In a misleading “White Paper,” the anti-vaccine organization, Del Bigtree‘s Informed Consent Action Network (ICAN) argued that “eliminating vaccine exemptions and curtailing criticism is unethical and un-American” because, they argue, it invalidates vaccination informed consent. The initial statement is wrong, and the arguments brought to support it are wrong. This article corrects the record.

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FDA, CDC, and COVID-19 vaccines — who does what?

FDA CDC COVID-19 vaccines

This article about the role of the CDC and FDA concerning COVID-19 vaccines was written by Dorit Rubinstein Reiss, Professor of Law at the University of California Hastings College of the Law (San Francisco, CA), who is a frequent contributor to this and many other blogs, providing in-depth, and intellectually stimulating, articles about vaccines, medical issues, social policy, and the law.

Professor Reiss writes extensively in law journals about the social and legal policies of vaccination. Additionally, Reiss is also a member of the Parent Advisory Board of Voices for Vaccines, a parent-led organization that supports and advocates for on-time vaccination and the reduction of vaccine-preventable diseases. She is also a member of the Vaccines Working Group on Ethics and Policy.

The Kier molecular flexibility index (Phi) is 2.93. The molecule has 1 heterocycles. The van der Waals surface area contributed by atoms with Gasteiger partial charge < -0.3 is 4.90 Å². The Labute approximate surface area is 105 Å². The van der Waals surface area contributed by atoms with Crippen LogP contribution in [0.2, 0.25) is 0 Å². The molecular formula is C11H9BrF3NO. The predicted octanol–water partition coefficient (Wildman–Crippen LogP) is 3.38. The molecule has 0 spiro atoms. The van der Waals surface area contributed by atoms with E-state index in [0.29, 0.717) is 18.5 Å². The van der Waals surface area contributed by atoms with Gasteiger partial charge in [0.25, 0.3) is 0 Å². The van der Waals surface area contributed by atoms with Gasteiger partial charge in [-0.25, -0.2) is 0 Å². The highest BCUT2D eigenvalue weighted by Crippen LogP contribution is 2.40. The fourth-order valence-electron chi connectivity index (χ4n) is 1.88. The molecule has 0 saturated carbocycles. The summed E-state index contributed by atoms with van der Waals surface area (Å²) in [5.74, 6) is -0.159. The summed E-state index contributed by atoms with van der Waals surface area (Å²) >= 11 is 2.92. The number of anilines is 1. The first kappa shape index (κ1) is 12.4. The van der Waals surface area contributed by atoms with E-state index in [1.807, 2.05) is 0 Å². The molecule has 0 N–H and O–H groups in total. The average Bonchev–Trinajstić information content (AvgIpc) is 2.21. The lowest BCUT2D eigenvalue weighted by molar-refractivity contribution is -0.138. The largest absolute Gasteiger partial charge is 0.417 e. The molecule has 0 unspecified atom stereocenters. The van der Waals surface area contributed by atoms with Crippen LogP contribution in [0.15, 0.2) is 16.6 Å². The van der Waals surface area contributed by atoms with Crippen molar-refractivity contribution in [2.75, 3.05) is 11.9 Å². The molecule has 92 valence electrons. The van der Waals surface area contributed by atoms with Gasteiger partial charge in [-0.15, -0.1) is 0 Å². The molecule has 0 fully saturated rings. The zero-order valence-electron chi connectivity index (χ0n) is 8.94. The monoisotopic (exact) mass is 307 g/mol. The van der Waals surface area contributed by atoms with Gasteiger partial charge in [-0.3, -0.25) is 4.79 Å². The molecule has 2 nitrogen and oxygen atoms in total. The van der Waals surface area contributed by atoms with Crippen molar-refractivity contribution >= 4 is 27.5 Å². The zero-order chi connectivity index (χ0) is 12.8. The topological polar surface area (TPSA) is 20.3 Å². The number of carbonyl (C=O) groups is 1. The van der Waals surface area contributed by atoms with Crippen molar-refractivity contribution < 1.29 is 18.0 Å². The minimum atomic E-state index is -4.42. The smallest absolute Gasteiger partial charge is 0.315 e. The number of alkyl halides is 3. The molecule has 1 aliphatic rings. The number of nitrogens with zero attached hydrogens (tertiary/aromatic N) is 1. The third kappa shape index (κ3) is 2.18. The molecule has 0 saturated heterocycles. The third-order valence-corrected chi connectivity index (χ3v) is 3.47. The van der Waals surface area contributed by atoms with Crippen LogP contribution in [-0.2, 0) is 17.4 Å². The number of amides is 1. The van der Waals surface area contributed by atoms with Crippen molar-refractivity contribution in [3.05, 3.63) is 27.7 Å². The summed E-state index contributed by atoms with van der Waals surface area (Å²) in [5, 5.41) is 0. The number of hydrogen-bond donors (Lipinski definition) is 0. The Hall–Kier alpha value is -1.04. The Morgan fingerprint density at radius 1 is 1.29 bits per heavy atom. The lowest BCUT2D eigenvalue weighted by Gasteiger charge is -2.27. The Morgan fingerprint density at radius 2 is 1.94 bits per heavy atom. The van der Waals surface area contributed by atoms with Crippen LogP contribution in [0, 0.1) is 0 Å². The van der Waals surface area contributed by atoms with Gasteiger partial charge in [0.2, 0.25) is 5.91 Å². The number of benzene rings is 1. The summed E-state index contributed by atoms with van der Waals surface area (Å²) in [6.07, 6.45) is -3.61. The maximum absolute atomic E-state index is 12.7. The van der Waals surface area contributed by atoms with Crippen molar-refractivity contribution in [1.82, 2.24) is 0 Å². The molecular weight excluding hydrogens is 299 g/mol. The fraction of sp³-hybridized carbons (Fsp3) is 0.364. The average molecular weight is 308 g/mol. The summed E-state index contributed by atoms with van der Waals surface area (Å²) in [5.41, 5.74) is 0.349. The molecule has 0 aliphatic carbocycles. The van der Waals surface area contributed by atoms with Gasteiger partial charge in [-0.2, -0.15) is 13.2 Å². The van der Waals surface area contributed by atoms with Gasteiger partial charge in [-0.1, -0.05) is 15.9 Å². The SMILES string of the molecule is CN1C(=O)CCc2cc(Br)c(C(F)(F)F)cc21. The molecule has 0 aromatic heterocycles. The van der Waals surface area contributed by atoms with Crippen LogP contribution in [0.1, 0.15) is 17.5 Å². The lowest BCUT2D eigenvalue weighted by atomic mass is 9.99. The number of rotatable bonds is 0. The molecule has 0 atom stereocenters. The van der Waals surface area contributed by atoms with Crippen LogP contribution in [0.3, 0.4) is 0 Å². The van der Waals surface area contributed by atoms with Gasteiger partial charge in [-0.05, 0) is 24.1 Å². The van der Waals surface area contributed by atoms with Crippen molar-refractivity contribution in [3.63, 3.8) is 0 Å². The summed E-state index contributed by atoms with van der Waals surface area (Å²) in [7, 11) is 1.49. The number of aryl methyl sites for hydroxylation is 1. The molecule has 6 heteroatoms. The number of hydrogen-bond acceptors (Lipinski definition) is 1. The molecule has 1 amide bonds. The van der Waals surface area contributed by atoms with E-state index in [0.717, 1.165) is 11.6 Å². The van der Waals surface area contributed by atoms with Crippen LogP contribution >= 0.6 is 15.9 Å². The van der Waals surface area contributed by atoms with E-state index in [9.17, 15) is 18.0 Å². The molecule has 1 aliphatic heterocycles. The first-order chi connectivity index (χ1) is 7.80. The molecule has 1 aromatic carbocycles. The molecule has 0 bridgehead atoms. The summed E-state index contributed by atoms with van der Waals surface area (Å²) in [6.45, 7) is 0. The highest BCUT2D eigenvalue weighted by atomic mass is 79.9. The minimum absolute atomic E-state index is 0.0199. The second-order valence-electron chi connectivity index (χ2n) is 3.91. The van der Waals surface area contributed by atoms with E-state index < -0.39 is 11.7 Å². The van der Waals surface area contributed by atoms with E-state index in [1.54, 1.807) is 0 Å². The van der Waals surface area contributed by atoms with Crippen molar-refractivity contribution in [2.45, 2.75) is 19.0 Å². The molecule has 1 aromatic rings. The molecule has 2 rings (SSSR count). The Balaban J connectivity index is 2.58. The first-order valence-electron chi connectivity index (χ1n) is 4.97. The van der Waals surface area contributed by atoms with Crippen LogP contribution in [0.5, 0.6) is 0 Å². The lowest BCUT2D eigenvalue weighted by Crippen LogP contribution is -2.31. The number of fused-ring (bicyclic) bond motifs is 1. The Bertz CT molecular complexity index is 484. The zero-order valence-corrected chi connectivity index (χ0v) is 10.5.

I write this right after the FDA expert advisory committee, Vaccines and Related Biological Products Advisory Committee (VRBPAC), voted unanimously that the benefits of both Moderna and Pfizer-BioNTech’s COVID-19 vaccines for children 6 months to 5 years of age outweigh their risks, clearing a smooth path for FDA to grant emergency use authorization (EUA) to these vaccines. I was asked about the division of labor between CDC and FDA on COVID-19 vaccines, and it seems like something worth setting out.